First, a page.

Study: No one spends more on healthcare than the U.S. government

The U.S. government spends more money on healthcare than any other nation in the world, including countries with universal healthcare programs such as Canada and the U.K., according to a study published online Jan. 21 in the American Journal of Public Health.

The finding runs contrary to many experts’ estimates and the predominant perception of U.S. healthcare as a privately funded system, according to co-authors David Himmelstein, MD, and Steffie Woolhandler, MD, MPH, of the City University of New York School of Public Health at Hunter College.

“Contrary to public perceptions and official Centers for Medicare and Medicaid Services estimates, government funds most health care in the United States,” the authors wrote.

For the study, Himmelstein and Woolhandler analyzed official CMS data on government spending for health programs and public employees’ health benefits for 2013, then calculated total private spending tax subsidies using federal budget documents and tax figures.

Their results showed that the U.S. government’s share of overall health spending was 64 percent of national health expenditures in 2013, with an expected increase to 67 percent by 2024. Total tax-funded health spending in 2013 was $1.9 trillion, with that number expected to nearly double to $3.6 trillion by 2024.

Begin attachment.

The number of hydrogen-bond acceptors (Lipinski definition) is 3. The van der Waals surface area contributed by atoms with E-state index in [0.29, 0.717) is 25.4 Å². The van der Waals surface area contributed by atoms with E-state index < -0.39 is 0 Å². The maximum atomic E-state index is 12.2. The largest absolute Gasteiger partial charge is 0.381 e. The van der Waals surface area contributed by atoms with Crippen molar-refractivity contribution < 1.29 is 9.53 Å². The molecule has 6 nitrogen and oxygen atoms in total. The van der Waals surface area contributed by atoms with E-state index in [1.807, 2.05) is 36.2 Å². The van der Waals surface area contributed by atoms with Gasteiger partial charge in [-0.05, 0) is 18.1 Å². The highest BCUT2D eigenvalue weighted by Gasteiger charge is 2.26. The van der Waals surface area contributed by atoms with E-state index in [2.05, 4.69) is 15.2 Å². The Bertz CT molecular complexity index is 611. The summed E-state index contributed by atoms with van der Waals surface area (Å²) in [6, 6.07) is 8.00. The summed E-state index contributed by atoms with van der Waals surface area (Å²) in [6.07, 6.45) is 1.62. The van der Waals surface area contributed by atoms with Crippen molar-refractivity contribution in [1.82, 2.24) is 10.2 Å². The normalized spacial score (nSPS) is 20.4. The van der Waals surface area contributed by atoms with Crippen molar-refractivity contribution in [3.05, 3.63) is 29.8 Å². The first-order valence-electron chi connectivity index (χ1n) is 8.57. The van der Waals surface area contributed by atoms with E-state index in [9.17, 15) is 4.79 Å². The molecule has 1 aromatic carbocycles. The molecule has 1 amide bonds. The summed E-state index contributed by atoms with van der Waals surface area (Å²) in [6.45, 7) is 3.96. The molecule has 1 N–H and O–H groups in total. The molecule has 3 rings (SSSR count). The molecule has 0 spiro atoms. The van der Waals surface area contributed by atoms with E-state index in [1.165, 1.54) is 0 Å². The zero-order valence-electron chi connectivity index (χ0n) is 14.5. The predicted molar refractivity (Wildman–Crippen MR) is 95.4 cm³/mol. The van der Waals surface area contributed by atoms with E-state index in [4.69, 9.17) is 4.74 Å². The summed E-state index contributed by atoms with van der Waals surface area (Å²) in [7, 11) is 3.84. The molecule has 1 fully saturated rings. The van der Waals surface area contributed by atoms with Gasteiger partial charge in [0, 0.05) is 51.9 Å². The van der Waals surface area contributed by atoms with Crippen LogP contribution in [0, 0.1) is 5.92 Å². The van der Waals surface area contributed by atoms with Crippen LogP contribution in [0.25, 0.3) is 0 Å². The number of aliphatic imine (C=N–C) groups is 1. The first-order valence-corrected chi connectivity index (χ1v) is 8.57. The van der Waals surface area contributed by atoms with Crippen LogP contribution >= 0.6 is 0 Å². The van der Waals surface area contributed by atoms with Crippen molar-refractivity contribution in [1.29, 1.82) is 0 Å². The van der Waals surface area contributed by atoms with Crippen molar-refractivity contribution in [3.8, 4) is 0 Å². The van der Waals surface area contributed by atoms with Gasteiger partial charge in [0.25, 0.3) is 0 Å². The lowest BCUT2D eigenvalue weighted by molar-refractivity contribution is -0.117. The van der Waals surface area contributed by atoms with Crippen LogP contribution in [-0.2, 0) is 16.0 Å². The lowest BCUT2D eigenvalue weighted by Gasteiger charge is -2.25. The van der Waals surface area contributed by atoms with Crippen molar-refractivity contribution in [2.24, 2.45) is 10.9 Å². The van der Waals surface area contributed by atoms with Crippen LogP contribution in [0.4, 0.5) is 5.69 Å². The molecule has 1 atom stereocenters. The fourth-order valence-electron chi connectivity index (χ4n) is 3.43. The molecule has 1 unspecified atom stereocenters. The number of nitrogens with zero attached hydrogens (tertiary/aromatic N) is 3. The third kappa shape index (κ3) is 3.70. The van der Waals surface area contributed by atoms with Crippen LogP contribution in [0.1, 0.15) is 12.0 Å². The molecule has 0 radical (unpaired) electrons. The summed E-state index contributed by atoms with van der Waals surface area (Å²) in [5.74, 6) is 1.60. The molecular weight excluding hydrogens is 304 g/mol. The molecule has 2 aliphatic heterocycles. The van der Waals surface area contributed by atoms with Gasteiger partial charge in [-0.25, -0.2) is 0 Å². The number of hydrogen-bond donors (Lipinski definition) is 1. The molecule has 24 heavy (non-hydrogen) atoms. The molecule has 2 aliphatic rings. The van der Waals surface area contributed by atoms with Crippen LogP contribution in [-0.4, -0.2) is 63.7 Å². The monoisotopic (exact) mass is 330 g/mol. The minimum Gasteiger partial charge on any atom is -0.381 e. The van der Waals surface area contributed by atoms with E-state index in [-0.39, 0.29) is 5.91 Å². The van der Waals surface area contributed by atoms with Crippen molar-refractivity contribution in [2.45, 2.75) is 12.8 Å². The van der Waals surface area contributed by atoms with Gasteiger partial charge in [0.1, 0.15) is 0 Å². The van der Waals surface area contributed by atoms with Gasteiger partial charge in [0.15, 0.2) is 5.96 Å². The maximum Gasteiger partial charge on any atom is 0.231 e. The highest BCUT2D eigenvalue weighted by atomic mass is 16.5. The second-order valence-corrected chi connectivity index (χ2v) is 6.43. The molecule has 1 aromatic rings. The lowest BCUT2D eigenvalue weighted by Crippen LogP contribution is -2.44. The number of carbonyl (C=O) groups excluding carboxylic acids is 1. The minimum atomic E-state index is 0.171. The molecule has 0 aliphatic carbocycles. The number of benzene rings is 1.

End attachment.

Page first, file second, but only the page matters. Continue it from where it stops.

“Government health expenditures in the United States account for a larger share of gross domestic product than do total health expenditures in any other nation,” the authors noted.

The results of the study raise interesting and important questions about how public funds are being spent and how best to maximize government healthcare spending in the future, according to Himmelstein and Woolhandler.

“Although taxpayers fund the vast majority of health spending, overall priorities for this funding are rarely discussed,” the authors concluded. “Appreciation of the magnitude of government funding might encourage more explicit, appropriate, and equitable targeting of these expenditures as components of a total health budget.”